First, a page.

Paradojically, most effects seem to work best with the old radio shack batteries, nothing alcaline or rechargable, or long duration, etc.
Specially, old effects and reissues of such an effects work better with that kind of old battery designs and, even better if the battery is mostly worn (discharged). This is very usual with old fuzz designs, by example.
The Voodoo Labs Pedal Power 2 Plus unit, has two of its outputs that can be switched on to emulate the use of worn batteries, as a curiosity.
Anyway, noise reduces your dynamic range, because the floor noise goes closer to your signal average level and, usually not good for our ears. Therefore, noise can be considered as a kind of Tone Sucker.
You can take a look to the articles I've already posted about cables. I will not repeat its content.
It's just curious how many times we are expending a lot of money in Guitars, pedals and amps (usually in that order) and we forget the importance of a good cable.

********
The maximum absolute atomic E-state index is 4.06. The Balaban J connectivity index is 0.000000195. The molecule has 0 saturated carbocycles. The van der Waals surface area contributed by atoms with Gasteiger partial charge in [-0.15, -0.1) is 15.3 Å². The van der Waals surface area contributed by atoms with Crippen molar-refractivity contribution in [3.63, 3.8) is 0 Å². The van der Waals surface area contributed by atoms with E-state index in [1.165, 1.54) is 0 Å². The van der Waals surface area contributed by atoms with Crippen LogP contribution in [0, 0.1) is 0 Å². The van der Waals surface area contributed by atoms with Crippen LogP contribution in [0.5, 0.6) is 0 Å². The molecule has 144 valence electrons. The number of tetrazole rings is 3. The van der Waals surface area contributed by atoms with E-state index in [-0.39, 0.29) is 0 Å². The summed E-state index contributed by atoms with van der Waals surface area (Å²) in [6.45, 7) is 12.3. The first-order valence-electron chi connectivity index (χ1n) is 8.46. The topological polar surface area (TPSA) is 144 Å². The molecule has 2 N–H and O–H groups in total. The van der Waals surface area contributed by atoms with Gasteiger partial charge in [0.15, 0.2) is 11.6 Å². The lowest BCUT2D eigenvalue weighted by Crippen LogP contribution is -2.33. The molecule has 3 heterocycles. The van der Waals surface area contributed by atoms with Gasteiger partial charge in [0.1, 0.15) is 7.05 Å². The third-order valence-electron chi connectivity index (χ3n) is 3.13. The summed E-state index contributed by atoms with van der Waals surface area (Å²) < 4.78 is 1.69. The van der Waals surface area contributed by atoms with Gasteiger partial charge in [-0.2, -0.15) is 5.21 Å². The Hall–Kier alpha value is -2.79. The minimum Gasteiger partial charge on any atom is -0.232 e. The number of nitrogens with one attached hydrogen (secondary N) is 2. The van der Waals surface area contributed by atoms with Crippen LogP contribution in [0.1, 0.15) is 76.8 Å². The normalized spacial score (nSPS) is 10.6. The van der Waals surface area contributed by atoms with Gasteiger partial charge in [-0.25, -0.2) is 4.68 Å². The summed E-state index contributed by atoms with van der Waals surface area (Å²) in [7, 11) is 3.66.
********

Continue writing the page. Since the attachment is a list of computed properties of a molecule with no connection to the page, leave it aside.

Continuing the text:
I am not talking about to expend a big amount of money but, just to get a quality cable, that can preserve your guitar' signal characteristics without noise or microphonics.
If the cable that links our guitar to the pedal board and, the pedal board to the amp is usually being forget, we go even worst with patch cables, buying the cheapest cable we can find on the store.
Once more, moster Noise visits us.
Just be sure to link all your gear with quality cables (not necesarely the most expensive, just of quality).
Jacks are everywhere on our rig, linking everthing together. Please, use quality jacks and, maintain the contacts always shinny and clean, for a better transference of your signal's quality. Use that kind of dirty-remover for metals products for that or some contact-cleaner spray that can be found in a bunch of places.